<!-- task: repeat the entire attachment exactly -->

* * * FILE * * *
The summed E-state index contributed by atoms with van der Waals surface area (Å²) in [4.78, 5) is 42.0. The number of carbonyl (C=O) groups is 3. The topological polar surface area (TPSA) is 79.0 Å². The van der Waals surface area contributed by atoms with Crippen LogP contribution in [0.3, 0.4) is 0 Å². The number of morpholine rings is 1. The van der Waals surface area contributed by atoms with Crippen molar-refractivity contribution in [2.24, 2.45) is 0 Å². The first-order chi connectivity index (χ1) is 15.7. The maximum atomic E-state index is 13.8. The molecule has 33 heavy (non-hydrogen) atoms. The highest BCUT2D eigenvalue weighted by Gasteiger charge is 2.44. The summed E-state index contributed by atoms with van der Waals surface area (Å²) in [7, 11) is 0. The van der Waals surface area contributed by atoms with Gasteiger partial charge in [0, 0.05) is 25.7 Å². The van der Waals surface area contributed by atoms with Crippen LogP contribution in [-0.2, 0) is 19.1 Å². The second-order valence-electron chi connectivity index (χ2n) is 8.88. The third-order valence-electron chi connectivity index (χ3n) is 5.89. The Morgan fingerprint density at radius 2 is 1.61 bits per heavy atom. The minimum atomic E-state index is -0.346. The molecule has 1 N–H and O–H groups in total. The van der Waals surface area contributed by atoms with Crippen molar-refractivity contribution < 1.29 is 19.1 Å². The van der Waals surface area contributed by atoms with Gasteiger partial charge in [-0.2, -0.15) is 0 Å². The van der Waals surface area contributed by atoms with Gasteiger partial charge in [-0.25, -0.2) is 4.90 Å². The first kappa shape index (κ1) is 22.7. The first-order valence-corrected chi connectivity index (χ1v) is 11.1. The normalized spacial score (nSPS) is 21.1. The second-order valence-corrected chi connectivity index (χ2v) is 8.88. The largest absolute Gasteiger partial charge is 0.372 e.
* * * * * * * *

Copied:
The summed E-state index contributed by atoms with van der Waals surface area (Å²) in [4.78, 5) is 42.0. The number of carbonyl (C=O) groups is 3. The topological polar surface area (TPSA) is 79.0 Å². The van der Waals surface area contributed by atoms with Crippen LogP contribution in [0.3, 0.4) is 0 Å². The number of morpholine rings is 1. The van der Waals surface area contributed by atoms with Crippen molar-refractivity contribution in [2.24, 2.45) is 0 Å². The first-order chi connectivity index (χ1) is 15.7. The maximum atomic E-state index is 13.8. The molecule has 33 heavy (non-hydrogen) atoms. The highest BCUT2D eigenvalue weighted by Gasteiger charge is 2.44. The summed E-state index contributed by atoms with van der Waals surface area (Å²) in [7, 11) is 0. The van der Waals surface area contributed by atoms with Gasteiger partial charge in [0, 0.05) is 25.7 Å². The van der Waals surface area contributed by atoms with Crippen LogP contribution in [-0.2, 0) is 19.1 Å². The second-order valence-electron chi connectivity index (χ2n) is 8.88. The third-order valence-electron chi connectivity index (χ3n) is 5.89. The Morgan fingerprint density at radius 2 is 1.61 bits per heavy atom. The minimum atomic E-state index is -0.346. The molecule has 1 N–H and O–H groups in total. The van der Waals surface area contributed by atoms with Crippen molar-refractivity contribution < 1.29 is 19.1 Å². The van der Waals surface area contributed by atoms with Gasteiger partial charge in [-0.2, -0.15) is 0 Å². The van der Waals surface area contributed by atoms with Gasteiger partial charge in [-0.25, -0.2) is 4.90 Å². The first kappa shape index (κ1) is 22.7. The first-order valence-corrected chi connectivity index (χ1v) is 11.1. The normalized spacial score (nSPS) is 21.1. The second-order valence-corrected chi connectivity index (χ2v) is 8.88. The largest absolute Gasteiger partial charge is 0.372 e.